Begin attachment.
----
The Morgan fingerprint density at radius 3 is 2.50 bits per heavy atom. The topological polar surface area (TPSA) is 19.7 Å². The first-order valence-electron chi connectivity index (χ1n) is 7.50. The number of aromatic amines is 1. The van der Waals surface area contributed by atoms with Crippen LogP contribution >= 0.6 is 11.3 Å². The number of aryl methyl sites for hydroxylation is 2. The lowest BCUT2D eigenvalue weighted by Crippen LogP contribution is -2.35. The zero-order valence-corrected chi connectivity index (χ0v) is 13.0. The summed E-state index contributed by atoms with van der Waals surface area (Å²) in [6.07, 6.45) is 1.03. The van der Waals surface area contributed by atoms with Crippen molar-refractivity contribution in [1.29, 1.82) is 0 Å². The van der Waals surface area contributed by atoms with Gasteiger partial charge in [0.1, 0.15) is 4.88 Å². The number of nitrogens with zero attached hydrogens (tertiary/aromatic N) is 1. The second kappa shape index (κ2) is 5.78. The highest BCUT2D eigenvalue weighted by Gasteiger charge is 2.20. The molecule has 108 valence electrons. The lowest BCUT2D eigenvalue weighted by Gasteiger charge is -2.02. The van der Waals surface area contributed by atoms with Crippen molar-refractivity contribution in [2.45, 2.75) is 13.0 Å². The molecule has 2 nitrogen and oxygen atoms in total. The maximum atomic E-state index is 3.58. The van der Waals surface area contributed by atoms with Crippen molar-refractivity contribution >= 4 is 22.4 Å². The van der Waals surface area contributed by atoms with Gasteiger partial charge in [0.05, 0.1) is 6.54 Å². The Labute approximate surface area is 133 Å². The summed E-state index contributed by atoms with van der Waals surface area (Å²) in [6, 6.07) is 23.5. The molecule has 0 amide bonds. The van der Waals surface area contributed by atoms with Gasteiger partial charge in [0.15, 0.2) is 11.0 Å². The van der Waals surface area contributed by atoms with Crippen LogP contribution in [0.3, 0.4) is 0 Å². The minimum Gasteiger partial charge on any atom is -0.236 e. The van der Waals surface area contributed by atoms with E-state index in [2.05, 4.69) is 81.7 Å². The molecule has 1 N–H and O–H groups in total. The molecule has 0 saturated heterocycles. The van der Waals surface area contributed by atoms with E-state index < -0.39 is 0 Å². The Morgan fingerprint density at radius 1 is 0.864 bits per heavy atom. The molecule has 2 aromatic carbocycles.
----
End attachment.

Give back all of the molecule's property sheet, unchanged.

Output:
The Morgan fingerprint density at radius 3 is 2.50 bits per heavy atom. The topological polar surface area (TPSA) is 19.7 Å². The first-order valence-electron chi connectivity index (χ1n) is 7.50. The number of aromatic amines is 1. The van der Waals surface area contributed by atoms with Crippen LogP contribution >= 0.6 is 11.3 Å². The number of aryl methyl sites for hydroxylation is 2. The lowest BCUT2D eigenvalue weighted by Crippen LogP contribution is -2.35. The zero-order valence-corrected chi connectivity index (χ0v) is 13.0. The summed E-state index contributed by atoms with van der Waals surface area (Å²) in [6.07, 6.45) is 1.03. The van der Waals surface area contributed by atoms with Crippen molar-refractivity contribution in [1.29, 1.82) is 0 Å². The van der Waals surface area contributed by atoms with Gasteiger partial charge in [0.1, 0.15) is 4.88 Å². The number of nitrogens with zero attached hydrogens (tertiary/aromatic N) is 1. The second kappa shape index (κ2) is 5.78. The highest BCUT2D eigenvalue weighted by Gasteiger charge is 2.20. The molecule has 108 valence electrons. The lowest BCUT2D eigenvalue weighted by Gasteiger charge is -2.02. The van der Waals surface area contributed by atoms with Crippen molar-refractivity contribution in [2.45, 2.75) is 13.0 Å². The molecule has 2 nitrogen and oxygen atoms in total. The maximum atomic E-state index is 3.58. The van der Waals surface area contributed by atoms with Crippen molar-refractivity contribution >= 4 is 22.4 Å². The van der Waals surface area contributed by atoms with Gasteiger partial charge in [0.05, 0.1) is 6.54 Å². The Labute approximate surface area is 133 Å². The summed E-state index contributed by atoms with van der Waals surface area (Å²) in [6, 6.07) is 23.5. The molecule has 0 amide bonds. The van der Waals surface area contributed by atoms with Gasteiger partial charge in [0.15, 0.2) is 11.0 Å². The van der Waals surface area contributed by atoms with Crippen LogP contribution in [0.3, 0.4) is 0 Å². The minimum Gasteiger partial charge on any atom is -0.236 e. The van der Waals surface area contributed by atoms with E-state index in [2.05, 4.69) is 81.7 Å². The molecule has 1 N–H and O–H groups in total. The molecule has 0 saturated heterocycles. The van der Waals surface area contributed by atoms with E-state index < -0.39 is 0 Å². The Morgan fingerprint density at radius 1 is 0.864 bits per heavy atom. The molecule has 2 aromatic carbocycles.